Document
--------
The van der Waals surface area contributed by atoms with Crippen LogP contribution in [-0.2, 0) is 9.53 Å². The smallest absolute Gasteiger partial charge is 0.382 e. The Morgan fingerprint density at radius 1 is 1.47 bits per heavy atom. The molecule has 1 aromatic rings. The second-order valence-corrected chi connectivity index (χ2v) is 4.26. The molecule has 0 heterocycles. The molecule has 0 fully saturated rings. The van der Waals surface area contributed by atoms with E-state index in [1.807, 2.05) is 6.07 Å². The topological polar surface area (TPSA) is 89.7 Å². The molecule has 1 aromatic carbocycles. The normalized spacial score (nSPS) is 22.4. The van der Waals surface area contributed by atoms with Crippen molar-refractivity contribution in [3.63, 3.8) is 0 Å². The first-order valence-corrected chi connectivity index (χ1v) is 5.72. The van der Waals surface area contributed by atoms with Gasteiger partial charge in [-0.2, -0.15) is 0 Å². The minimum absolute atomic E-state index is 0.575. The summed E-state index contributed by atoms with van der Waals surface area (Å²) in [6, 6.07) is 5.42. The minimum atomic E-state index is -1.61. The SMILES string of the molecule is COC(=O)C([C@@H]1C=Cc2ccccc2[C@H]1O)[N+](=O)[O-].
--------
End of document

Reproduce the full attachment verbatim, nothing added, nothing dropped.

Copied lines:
The van der Waals surface area contributed by atoms with Crippen LogP contribution in [-0.2, 0) is 9.53 Å². The smallest absolute Gasteiger partial charge is 0.382 e. The Morgan fingerprint density at radius 1 is 1.47 bits per heavy atom. The molecule has 1 aromatic rings. The second-order valence-corrected chi connectivity index (χ2v) is 4.26. The molecule has 0 heterocycles. The molecule has 0 fully saturated rings. The van der Waals surface area contributed by atoms with E-state index in [1.807, 2.05) is 6.07 Å². The topological polar surface area (TPSA) is 89.7 Å². The molecule has 1 aromatic carbocycles. The normalized spacial score (nSPS) is 22.4. The van der Waals surface area contributed by atoms with Crippen molar-refractivity contribution in [3.63, 3.8) is 0 Å². The first-order valence-corrected chi connectivity index (χ1v) is 5.72. The van der Waals surface area contributed by atoms with Gasteiger partial charge in [-0.2, -0.15) is 0 Å². The minimum absolute atomic E-state index is 0.575. The summed E-state index contributed by atoms with van der Waals surface area (Å²) in [6, 6.07) is 5.42. The minimum atomic E-state index is -1.61. The SMILES string of the molecule is COC(=O)C([C@@H]1C=Cc2ccccc2[C@H]1O)[N+](=O)[O-].